As we reported early, Apple and NBC Universal have decided to part ways over the pricing of TV shows.  The bottom line is that ABC, CBS, and Fox have all agreed to the current $1.99 per show price, but NBC wanted to charge $4.99 per show.After NBC announced that they wouldn't renew their agreement with Apple, Apple has apparently decided to take things to the next level and not air any new NBC content next television over their iTunes service.  The decision was made, in part, because the contract between NBC and Apple ends mid-season.So how much is this going to hurt Apple?  It looks like it could have a major impact: “According to Apple's own numbers, NBC Universal TV shows took three of the... Read more...
Ho-hum, it’s been nearly two weeks since the last Apple iPhone battery lawsuit. How time flies when lawyers are preparing briefs.  Here we go with the third iPhone battery lawsuit. Interestingly, one of the attorneys representing the latest plaintiffs is Oakland-based lawyer H. Tim Hoffman, who also represents Sydney Leung, who filed the second lawsuit against Apple and AT&T nearly two weeks ago. On Wednesday, attorneys for plaintiffs Zoltan Stiener and Ynez Stiener filed a class action complaint against Apple and AT&T in federal court in Oakland, Calif.The lawsuit alleges breach of contract, fraud, and violations of California law. It charges the two companies with... Read more...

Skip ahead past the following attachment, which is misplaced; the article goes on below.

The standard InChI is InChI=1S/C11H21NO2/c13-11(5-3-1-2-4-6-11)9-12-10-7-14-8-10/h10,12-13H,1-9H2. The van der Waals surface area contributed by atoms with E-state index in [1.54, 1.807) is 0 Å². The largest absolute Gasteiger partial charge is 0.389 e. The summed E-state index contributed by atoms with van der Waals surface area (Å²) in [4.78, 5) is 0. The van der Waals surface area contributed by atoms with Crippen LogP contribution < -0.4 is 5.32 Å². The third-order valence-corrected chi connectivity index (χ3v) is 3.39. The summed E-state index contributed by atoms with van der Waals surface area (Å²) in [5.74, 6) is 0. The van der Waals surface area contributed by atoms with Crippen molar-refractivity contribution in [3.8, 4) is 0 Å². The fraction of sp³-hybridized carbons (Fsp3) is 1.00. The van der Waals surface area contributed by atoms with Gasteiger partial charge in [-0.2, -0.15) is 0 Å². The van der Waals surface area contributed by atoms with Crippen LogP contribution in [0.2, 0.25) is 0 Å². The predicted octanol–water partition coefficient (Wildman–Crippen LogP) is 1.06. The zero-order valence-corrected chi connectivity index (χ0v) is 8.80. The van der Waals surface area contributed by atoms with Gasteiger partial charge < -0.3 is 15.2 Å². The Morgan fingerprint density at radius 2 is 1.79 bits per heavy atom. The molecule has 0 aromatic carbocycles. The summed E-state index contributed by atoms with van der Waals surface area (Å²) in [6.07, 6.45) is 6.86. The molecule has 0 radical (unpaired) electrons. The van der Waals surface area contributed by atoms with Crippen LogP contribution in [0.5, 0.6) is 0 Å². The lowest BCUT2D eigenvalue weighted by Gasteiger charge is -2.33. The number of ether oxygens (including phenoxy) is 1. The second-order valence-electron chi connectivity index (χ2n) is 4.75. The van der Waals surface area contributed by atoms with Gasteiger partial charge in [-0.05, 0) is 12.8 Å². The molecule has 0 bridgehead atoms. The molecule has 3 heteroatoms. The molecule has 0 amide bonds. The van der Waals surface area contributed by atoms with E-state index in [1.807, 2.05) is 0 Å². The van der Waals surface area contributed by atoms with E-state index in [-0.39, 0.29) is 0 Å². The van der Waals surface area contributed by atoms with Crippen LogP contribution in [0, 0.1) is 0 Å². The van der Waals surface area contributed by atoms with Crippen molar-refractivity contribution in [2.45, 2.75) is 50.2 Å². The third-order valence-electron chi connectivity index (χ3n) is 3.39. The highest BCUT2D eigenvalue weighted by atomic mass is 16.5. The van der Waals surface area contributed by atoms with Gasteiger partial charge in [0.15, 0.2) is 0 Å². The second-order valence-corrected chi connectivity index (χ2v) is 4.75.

Apple and AT&T have been sued for a second time over the controversial battery replacement plan for the iPhone.  You may recall that last month Jose Trujillo of Melrose Park, Ill. sued the companies for $75,000 in damages over the battery.  Monday a second lawsuit was filed, this time in California, alleging that Apple and AT&T deliberately withheld information pertaining to battery replacement until after the device launched. "The issue is whether or not Apple properly disclosed the problems with battery life," Max Folkenflik, a managing partner at New York-based Folkenflik and McGerity, told ABCNEWS.com. Folkenflik is one law firm representing the California-based plaintiff... Read more...
After suffering from heavy losses, AMD takes some time to reorganize its two-year map for server and PC chips. According to AMD executives, the number two CPU maker has plans not only to reveal a new server-chip design in 2009 , but also to push forth faster versions of its Barcelona quad-core server chip later on in the year. The company’s short-term goal is to get the Barcelona “out there” into the market. While the Barcelona chips that will be available this quarter will only clock at 2GHz, AMD has plans to deliver faster versions in Q4, according to Randy Allen, corporate VP of AMD’s server products division. “Barcelona will come in three varieties, Allen said. The mainstream version will... Read more...
If you have an e-mail box you know what spam is by now.  With the recent arrest of Robert "Spam King" Soloway, there's been no lack of information and/or opinions on the web about spam in general.  Most of it, like this Wired story, covers why the legal system isn't really making a big dent.It's certainly a good read if you have the time, here's a tidbit to get you started: "I believe the answer will lie in following the money. Spammers send spam because it is profitable. When the messages are touting snake-oil cures or illegal pharmaceuticals, someone is banking the dollars from the people who click to buy. When the messages contain spyware that routes private information back to identity... Read more...